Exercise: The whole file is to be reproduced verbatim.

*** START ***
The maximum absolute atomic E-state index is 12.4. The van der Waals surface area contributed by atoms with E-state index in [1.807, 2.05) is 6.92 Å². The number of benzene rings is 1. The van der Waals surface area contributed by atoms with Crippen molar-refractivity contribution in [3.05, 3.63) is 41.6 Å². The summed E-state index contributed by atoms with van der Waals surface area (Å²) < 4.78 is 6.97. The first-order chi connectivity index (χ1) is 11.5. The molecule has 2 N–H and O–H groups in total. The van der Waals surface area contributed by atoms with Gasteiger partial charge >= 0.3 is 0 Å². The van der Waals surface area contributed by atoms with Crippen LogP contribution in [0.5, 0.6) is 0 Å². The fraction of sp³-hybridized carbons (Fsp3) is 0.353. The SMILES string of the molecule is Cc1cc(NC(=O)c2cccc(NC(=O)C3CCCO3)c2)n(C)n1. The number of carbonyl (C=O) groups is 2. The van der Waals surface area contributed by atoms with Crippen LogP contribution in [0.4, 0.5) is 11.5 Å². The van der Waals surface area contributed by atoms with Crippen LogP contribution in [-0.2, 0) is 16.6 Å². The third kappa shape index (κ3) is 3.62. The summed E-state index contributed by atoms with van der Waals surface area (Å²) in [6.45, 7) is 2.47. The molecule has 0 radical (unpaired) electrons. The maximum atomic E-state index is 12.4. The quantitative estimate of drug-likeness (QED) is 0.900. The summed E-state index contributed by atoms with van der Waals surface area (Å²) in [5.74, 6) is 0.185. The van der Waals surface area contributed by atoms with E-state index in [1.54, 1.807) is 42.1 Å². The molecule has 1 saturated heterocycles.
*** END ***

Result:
The maximum absolute atomic E-state index is 12.4. The van der Waals surface area contributed by atoms with E-state index in [1.807, 2.05) is 6.92 Å². The number of benzene rings is 1. The van der Waals surface area contributed by atoms with Crippen molar-refractivity contribution in [3.05, 3.63) is 41.6 Å². The summed E-state index contributed by atoms with van der Waals surface area (Å²) < 4.78 is 6.97. The first-order chi connectivity index (χ1) is 11.5. The molecule has 2 N–H and O–H groups in total. The van der Waals surface area contributed by atoms with Gasteiger partial charge >= 0.3 is 0 Å². The van der Waals surface area contributed by atoms with Crippen LogP contribution in [0.5, 0.6) is 0 Å². The fraction of sp³-hybridized carbons (Fsp3) is 0.353. The SMILES string of the molecule is Cc1cc(NC(=O)c2cccc(NC(=O)C3CCCO3)c2)n(C)n1. The number of carbonyl (C=O) groups is 2. The van der Waals surface area contributed by atoms with Crippen LogP contribution in [0.4, 0.5) is 11.5 Å². The van der Waals surface area contributed by atoms with Crippen LogP contribution in [-0.2, 0) is 16.6 Å². The third kappa shape index (κ3) is 3.62. The summed E-state index contributed by atoms with van der Waals surface area (Å²) in [6.45, 7) is 2.47. The molecule has 0 radical (unpaired) electrons. The maximum atomic E-state index is 12.4. The quantitative estimate of drug-likeness (QED) is 0.900. The summed E-state index contributed by atoms with van der Waals surface area (Å²) in [5.74, 6) is 0.185. The van der Waals surface area contributed by atoms with E-state index in [1.54, 1.807) is 42.1 Å². The molecule has 1 saturated heterocycles.